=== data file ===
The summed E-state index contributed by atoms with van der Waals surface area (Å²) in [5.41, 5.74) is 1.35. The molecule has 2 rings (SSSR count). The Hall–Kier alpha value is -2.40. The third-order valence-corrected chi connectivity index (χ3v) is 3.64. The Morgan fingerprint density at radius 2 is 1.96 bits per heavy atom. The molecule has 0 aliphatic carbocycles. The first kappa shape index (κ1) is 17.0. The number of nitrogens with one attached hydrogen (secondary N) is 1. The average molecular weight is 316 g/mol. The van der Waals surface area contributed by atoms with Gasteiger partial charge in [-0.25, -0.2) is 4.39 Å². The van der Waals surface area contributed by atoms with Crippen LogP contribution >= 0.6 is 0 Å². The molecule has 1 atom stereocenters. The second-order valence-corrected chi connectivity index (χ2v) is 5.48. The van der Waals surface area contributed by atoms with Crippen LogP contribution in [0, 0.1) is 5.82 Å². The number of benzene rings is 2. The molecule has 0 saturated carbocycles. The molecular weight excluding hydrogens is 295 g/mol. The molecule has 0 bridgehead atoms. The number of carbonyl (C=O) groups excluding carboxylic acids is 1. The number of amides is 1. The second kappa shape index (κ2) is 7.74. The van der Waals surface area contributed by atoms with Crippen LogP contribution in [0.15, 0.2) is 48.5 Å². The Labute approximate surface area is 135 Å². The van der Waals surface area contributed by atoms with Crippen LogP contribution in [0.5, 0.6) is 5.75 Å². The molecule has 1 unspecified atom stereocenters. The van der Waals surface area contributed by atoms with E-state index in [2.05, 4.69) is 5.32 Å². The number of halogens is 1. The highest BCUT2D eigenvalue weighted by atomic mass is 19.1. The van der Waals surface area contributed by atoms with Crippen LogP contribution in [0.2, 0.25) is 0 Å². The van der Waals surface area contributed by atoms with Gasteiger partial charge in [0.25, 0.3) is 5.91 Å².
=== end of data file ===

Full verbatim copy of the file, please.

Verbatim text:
The summed E-state index contributed by atoms with van der Waals surface area (Å²) in [5.41, 5.74) is 1.35. The molecule has 2 rings (SSSR count). The Hall–Kier alpha value is -2.40. The third-order valence-corrected chi connectivity index (χ3v) is 3.64. The Morgan fingerprint density at radius 2 is 1.96 bits per heavy atom. The molecule has 0 aliphatic carbocycles. The first kappa shape index (κ1) is 17.0. The number of nitrogens with one attached hydrogen (secondary N) is 1. The average molecular weight is 316 g/mol. The van der Waals surface area contributed by atoms with Gasteiger partial charge in [-0.25, -0.2) is 4.39 Å². The van der Waals surface area contributed by atoms with Crippen LogP contribution >= 0.6 is 0 Å². The molecule has 1 atom stereocenters. The second-order valence-corrected chi connectivity index (χ2v) is 5.48. The van der Waals surface area contributed by atoms with Crippen LogP contribution in [0, 0.1) is 5.82 Å². The number of benzene rings is 2. The molecule has 0 saturated carbocycles. The molecular weight excluding hydrogens is 295 g/mol. The molecule has 0 bridgehead atoms. The number of carbonyl (C=O) groups excluding carboxylic acids is 1. The number of amides is 1. The second kappa shape index (κ2) is 7.74. The van der Waals surface area contributed by atoms with Crippen LogP contribution in [0.15, 0.2) is 48.5 Å². The Labute approximate surface area is 135 Å². The van der Waals surface area contributed by atoms with Crippen LogP contribution in [0.5, 0.6) is 5.75 Å². The molecule has 1 unspecified atom stereocenters. The van der Waals surface area contributed by atoms with E-state index in [2.05, 4.69) is 5.32 Å². The number of halogens is 1. The highest BCUT2D eigenvalue weighted by atomic mass is 19.1. The van der Waals surface area contributed by atoms with Crippen LogP contribution in [0.2, 0.25) is 0 Å². The van der Waals surface area contributed by atoms with Gasteiger partial charge in [0.25, 0.3) is 5.91 Å².